The aerial bombardment was to be the most dramatic element in this mix, delivering strikes so precise and extensive that Hussein and senior aides would see little choice but to surrender. During the first intensive salvos Friday night, U.S. munitions tore into presidential palaces, intelligence headquarters and Republican Guard buildings in Baghdad and in Hussein's hometown of Tikrit, north of Baghdad, as well as into command posts, communications facilities, airfields and air defense sites elsewhere. The number of such attacks has dwindled since then, although 30 heavy explosions were reported in Baghdad shortly before dawn today.
Increasingly, U.S. and British warplanes have turned to supporting ground operations and striking Republican Guard forces in what the Pentagon terms "kill boxes," zones in which pilots are authorized to search for and attack targets at will. While such attacks were hampered yesterday by dust storms, Myers said that in the previous two days, roughly half the strike missions had focused on Republican Guard forces.
To underscore U.S. claims of precision, briefers at the Pentagon and at the Central Command field headquarters in Qatar have displayed before-and-after photos of several of high-priority sites that were stuck, including compounds belonging to the intelligence service, the palace guard and the Special Security Organization. The pictures showed crumbled barracks and cratered buildings, while nearby walls and neighborhoods remained intact.
In one image yesterday, a building said to have hidden short-range ballistic missiles in northwest Iraq was shown leveled right next to a water treatment plant that appeared unscathed.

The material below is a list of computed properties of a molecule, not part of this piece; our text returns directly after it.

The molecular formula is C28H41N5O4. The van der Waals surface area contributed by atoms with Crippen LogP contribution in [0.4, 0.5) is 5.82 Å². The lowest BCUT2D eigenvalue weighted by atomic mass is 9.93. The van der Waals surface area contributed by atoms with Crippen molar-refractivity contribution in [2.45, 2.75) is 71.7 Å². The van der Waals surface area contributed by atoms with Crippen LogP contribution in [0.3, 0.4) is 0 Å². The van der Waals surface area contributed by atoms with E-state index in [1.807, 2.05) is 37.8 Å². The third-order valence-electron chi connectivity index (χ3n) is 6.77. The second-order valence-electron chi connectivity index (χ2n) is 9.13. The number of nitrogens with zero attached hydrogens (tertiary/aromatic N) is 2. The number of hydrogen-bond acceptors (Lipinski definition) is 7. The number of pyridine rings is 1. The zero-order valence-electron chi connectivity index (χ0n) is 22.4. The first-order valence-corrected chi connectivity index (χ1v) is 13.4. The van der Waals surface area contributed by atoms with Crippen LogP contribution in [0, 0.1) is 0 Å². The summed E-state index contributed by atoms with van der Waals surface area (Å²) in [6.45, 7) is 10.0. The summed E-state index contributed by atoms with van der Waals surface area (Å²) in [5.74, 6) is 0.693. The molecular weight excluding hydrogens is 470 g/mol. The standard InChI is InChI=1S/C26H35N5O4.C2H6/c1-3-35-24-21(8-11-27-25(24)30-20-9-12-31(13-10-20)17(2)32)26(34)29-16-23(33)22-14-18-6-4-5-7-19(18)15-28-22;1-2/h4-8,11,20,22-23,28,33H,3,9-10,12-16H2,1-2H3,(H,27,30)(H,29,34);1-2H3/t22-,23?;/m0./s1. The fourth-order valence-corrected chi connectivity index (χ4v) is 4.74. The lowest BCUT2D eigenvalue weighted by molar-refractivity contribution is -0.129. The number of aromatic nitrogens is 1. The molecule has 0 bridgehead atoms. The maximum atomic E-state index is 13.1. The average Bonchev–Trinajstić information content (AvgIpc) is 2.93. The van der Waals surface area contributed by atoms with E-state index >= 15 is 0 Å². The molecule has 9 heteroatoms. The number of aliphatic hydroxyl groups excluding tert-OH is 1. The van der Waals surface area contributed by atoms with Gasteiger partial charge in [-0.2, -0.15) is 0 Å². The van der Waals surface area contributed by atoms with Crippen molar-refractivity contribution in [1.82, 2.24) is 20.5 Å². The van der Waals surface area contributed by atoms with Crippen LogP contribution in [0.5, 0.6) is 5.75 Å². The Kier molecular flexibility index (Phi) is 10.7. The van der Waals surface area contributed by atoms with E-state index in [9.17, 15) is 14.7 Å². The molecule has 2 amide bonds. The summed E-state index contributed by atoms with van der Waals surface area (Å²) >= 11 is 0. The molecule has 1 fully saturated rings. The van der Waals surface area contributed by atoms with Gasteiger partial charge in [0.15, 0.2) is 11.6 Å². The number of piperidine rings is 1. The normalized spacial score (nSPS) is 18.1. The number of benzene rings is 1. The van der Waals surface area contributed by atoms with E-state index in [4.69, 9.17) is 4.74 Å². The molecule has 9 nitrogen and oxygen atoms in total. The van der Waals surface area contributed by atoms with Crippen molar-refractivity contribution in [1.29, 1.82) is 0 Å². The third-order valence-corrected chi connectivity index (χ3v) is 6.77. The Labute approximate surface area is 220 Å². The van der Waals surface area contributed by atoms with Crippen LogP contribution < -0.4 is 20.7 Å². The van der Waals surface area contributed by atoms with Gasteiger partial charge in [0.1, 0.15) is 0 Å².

But while confident about their ability to strike with precision, U.S. military officials have opted to skip some targets in the interest of avoiding civilian casualties.
"It's always a balance, you know," Myers said on ABC's "Good Morning America." In some cases, he added, U.S. commanders have accepted "a little bit more risk" to their forces rather "than to bring the population in harm's way."
Another senior official said the hit list has concentrated on leadership and military targets, excluding electrical power, water, telephone and other facilities that provide critical civilian services and will factor significantly in reconstructing post-war Iraq. Bridges have been hit "only sparingly," the official said. An attack Monday on a bridge in western Iraq ended up mistakenly striking a bus carrying Syrian civilians, killing at least five people.
While U.S. and British warplanes have not encountered Iraqi military aircraft, they have run into Iraqi efforts to jam the guidance systems of bombs that depend on signals from Global Positioning System (GPS) satellites.
"We've been able to identify the location of each of those jammers, and I'm happy to report that we have destroyed all six of those jammers in the last two nights' airstrikes," Air Force Maj. Gen. Victor Renuart, director of operations for the Central Command, said at a briefing in Qatar. He said the devices had had "no effect" on U.S. military operations.
At the Pentagon later in the day, Myers showed video footage of an F-117 jet using a satellite-guided weapon to take out what he said was the last GPS jammer that U.S. troops had been able to find. While Myers did not say so explicitly, the GPS jammers appeared to be among the equipment the Bush administration alleges was sold by Russia to Iraq.
Officials declined to provide estimates of Iraqi casualties or the extent of damage done to Republican Guard troops so far, except to say that U.S. and British planes have destroyed a substantial number of tanks, armored personnel carriers and artillery pieces.
"I think what you'll see in the end is that many of those tank revetments are filled with junk right now," Renuart said.